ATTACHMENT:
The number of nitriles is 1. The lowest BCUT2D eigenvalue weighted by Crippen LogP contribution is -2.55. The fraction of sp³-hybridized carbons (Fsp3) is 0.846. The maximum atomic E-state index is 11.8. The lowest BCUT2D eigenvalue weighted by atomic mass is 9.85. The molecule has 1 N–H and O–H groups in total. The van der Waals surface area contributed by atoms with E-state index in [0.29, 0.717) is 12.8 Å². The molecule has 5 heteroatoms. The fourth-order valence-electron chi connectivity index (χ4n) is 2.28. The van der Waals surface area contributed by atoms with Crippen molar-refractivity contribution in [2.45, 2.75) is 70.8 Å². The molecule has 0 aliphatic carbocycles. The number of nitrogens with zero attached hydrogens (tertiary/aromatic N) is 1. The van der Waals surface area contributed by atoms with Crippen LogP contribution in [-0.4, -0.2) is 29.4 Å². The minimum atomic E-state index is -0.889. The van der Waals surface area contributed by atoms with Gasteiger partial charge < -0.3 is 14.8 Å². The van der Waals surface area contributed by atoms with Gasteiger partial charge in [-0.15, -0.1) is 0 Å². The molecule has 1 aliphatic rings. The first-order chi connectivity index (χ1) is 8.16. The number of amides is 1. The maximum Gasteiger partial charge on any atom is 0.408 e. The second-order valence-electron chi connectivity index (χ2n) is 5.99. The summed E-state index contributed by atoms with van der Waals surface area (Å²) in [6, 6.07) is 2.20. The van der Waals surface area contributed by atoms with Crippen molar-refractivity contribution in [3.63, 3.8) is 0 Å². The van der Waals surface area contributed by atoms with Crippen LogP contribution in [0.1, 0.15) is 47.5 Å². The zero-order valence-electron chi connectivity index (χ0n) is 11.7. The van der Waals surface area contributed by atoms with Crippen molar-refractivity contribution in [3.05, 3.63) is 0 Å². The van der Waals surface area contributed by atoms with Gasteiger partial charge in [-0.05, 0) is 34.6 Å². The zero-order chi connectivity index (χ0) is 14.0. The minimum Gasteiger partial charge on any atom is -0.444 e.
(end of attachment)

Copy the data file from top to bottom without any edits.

The number of nitriles is 1. The lowest BCUT2D eigenvalue weighted by Crippen LogP contribution is -2.55. The fraction of sp³-hybridized carbons (Fsp3) is 0.846. The maximum atomic E-state index is 11.8. The lowest BCUT2D eigenvalue weighted by atomic mass is 9.85. The molecule has 1 N–H and O–H groups in total. The van der Waals surface area contributed by atoms with E-state index in [0.29, 0.717) is 12.8 Å². The molecule has 5 heteroatoms. The fourth-order valence-electron chi connectivity index (χ4n) is 2.28. The van der Waals surface area contributed by atoms with Crippen molar-refractivity contribution in [2.45, 2.75) is 70.8 Å². The molecule has 0 aliphatic carbocycles. The number of nitrogens with zero attached hydrogens (tertiary/aromatic N) is 1. The van der Waals surface area contributed by atoms with Crippen LogP contribution in [-0.4, -0.2) is 29.4 Å². The minimum atomic E-state index is -0.889. The van der Waals surface area contributed by atoms with Gasteiger partial charge < -0.3 is 14.8 Å². The van der Waals surface area contributed by atoms with Gasteiger partial charge in [-0.15, -0.1) is 0 Å². The molecule has 1 aliphatic rings. The first-order chi connectivity index (χ1) is 8.16. The number of amides is 1. The maximum Gasteiger partial charge on any atom is 0.408 e. The second-order valence-electron chi connectivity index (χ2n) is 5.99. The summed E-state index contributed by atoms with van der Waals surface area (Å²) in [6, 6.07) is 2.20. The van der Waals surface area contributed by atoms with Crippen molar-refractivity contribution in [3.63, 3.8) is 0 Å². The van der Waals surface area contributed by atoms with Crippen LogP contribution in [0.1, 0.15) is 47.5 Å². The zero-order valence-electron chi connectivity index (χ0n) is 11.7. The van der Waals surface area contributed by atoms with Crippen molar-refractivity contribution in [3.05, 3.63) is 0 Å². The van der Waals surface area contributed by atoms with Gasteiger partial charge in [-0.05, 0) is 34.6 Å². The zero-order chi connectivity index (χ0) is 14.0. The minimum Gasteiger partial charge on any atom is -0.444 e.